Common Saddle Sores

Common Saddle Sore Treatments

If you think you have a saddle sore, take care of it immediately. Untreated saddle sores can turn into serious skin lesions that can lead to infections, which–in extreme cases–could even cause death.

 

Rest.

The best treatment for saddles sores is complete rest, especially if they are persistent. This will give the area time to heal. Coach Fred Matheny, in an article for RoadBikeRider, does recognize that sometimes rest is not an option, and offers other ways to ease the pain, including changing your shorts or bike saddle, using a heavier lubricant (even Bag Balm), numbing the area, trying Preparation H or using donut-shaped pads. Click the link for more information on Coach Matheny’s suggestions.

 

Medication.

Saddle sore treatment can also involve medication. Coach Matheny suggests an over-the-counter acne gel containing 10% benzoyl peroxide. “Perhaps even more effective is the topical prescription product called Emgel (erythromycin),” he says.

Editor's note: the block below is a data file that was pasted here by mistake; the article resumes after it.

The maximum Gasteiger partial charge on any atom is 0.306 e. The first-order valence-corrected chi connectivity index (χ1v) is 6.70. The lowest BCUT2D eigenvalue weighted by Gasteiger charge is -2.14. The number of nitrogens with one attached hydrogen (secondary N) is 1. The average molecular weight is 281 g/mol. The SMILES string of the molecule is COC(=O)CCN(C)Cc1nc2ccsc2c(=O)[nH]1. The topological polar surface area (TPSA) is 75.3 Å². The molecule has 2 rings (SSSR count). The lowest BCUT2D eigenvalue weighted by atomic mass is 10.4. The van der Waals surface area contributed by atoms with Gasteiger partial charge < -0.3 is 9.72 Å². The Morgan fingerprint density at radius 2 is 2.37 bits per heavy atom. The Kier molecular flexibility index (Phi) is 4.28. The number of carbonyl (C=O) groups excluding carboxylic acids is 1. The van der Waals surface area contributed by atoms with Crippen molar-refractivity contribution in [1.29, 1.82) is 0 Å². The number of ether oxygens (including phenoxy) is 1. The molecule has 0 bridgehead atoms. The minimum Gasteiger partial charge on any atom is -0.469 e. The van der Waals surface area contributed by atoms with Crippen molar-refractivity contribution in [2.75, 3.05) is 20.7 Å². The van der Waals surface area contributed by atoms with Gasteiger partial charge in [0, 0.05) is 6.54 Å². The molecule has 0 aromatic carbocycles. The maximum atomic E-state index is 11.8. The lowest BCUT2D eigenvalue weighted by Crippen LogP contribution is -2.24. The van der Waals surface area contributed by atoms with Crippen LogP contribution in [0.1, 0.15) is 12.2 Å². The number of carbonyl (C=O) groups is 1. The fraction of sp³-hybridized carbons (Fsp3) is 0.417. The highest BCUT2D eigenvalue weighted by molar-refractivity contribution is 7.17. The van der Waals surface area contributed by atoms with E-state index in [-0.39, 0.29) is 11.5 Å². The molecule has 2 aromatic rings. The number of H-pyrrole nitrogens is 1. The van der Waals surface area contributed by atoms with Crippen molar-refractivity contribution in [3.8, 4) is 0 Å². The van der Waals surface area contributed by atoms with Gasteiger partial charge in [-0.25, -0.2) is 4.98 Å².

Active.com published an article, “Home Remedies for Saddle Sores and Chamois Rash,” that also has some treatment ideas for saddle sores: Noxzema, Vagisil, tea tree oil and antibacterial ointments (such as Neosporin), might help. Click the link for the full list of saddle sore home treatment ideas from Active.com’s article.

 

When to See a Doctor.

If skin lesions from your saddle sores don’t get better with home treatment, it may be time to see a doctor. Dr. Rachel Biber, in an article on BeginnerTriathlete, says it is important to see a doctor if the sores get worse, and “…particularly if they are increasing size, warmth, redness and pain, or if they are accompanied by fever.”

 

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